Washington, DC -- A new study suggests joint complaints attributed to aromatase inhibitors (AI), popular breast cancer drugs, are not associated with inflammatory arthritis or autoimmune disease. Because of that, researchers say women who were primarily concerned about the threat of arthritis should be encouraged to continue taking the medication. The findings of the study will be presented Tuesday, Nov. 9 at the 74th Annual Scientific Meeting of the American College of Rheumatology in Atlanta, Georgia
For many post-menopausal women with breast cancer promoted by the hormone estrogen, AIs can dramatically reduce the risk of their cancer coming back. Doctors say the AIs must be taken for five years to gain the full benefit, however the development of joint complaints in up to 35 percent of women forces many of them to stop early.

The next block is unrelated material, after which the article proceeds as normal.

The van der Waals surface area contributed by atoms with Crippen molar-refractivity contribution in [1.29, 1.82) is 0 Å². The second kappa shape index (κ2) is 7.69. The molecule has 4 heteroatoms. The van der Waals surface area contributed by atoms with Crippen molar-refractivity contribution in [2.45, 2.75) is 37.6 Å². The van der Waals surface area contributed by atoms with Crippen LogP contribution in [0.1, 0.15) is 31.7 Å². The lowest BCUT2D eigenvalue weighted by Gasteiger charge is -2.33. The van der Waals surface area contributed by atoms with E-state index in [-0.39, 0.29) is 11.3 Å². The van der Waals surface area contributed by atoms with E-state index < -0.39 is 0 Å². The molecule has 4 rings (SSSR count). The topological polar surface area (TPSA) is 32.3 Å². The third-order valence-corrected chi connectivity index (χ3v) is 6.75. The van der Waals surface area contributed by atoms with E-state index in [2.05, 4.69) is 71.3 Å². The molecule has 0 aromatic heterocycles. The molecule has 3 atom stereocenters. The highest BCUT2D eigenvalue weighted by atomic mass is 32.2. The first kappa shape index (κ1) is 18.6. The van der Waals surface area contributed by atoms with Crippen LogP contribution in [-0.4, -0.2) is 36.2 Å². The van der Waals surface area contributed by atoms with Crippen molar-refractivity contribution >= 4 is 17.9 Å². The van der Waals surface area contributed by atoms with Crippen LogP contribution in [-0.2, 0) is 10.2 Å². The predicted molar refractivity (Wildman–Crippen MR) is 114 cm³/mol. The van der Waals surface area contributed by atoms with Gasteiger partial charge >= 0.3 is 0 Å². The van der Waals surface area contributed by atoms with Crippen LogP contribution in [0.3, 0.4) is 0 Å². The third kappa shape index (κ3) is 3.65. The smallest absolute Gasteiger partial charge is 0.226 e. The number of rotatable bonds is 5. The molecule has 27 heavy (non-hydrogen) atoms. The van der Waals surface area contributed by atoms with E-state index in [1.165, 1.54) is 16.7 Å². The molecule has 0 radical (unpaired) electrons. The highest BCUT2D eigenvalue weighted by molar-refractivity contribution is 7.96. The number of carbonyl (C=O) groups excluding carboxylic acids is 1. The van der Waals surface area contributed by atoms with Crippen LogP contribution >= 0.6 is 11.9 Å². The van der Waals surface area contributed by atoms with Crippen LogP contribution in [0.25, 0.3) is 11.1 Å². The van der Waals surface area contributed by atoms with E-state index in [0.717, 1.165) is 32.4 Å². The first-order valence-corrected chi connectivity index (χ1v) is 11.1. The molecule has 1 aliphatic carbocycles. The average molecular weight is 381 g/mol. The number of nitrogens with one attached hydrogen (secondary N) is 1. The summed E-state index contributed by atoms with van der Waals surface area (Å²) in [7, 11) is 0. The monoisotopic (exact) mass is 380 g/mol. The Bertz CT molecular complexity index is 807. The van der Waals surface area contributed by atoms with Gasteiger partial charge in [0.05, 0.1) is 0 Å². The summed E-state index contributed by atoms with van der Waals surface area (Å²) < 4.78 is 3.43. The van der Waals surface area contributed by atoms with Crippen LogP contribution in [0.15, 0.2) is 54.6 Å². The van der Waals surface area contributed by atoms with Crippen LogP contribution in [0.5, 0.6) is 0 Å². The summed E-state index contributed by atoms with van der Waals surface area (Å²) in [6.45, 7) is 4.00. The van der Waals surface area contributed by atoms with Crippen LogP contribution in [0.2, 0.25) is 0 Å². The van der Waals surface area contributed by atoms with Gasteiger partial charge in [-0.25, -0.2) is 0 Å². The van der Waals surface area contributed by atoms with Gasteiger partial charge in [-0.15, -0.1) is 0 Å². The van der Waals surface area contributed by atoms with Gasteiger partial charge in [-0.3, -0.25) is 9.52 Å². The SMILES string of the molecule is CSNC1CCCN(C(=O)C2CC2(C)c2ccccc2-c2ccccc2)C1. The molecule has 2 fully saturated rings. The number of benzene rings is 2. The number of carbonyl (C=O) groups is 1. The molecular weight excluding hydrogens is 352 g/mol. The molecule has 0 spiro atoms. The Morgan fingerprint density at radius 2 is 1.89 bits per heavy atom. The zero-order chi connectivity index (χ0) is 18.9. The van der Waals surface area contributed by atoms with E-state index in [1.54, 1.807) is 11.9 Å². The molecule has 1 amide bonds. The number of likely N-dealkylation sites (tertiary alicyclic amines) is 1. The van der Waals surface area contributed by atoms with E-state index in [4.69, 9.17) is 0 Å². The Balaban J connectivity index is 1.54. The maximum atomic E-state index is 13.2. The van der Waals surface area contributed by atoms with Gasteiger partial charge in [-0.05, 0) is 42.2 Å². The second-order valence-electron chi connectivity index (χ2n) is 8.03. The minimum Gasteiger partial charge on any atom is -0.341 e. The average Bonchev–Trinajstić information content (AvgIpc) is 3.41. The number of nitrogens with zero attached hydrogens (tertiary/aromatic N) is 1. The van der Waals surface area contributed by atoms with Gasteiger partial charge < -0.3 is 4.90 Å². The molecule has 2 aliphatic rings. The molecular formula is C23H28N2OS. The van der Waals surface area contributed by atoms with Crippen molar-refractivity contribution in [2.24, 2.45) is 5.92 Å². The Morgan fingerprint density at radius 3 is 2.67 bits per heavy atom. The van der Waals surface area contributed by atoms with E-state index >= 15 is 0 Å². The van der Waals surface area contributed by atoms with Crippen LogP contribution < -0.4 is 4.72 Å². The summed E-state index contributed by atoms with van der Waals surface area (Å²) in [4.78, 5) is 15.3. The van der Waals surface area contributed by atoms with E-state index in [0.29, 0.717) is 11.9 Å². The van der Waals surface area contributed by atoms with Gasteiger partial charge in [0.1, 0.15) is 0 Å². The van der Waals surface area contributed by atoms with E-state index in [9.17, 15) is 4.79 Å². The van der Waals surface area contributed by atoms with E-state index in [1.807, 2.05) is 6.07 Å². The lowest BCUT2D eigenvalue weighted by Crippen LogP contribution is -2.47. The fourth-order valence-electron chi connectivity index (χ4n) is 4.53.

"It's not clear why these joint symptoms occur, but we wondered if they could be related to inflammation or an autoimmune disease," says Victoria K Shanmugam, MBBS, MRCP, assistant professor in the Division of Rheumatology, Immunology and Allergy at Georgetown University Medical Center, who led the study. "Our research ruled out both."
The case-controlled study included 25 postmenopausal breast cancer patients with hand pain and no known autoimmune disease who were treated for their cancer at Georgetown Lombardi Comprehensive Cancer Center. Another 23 participants who were not receiving the drugs enrolled as a control group.
Subjects were evaluated after abstaining from non-steroidal anti-inflammatory drugs for 48 hours. Signs of inflammation from arthritis would reappear in that time frame, the researchers reasoned. They completed a health assessment questionnaire. The rheumatologist completed a history and physical, and disease activity score. Various blood tests were conducted and x-rays and ultrasounds of all participants' hands were performed.
The rheumatologist and radiologist did no
|Contact: Karen Mallet|
Georgetown University Medical Center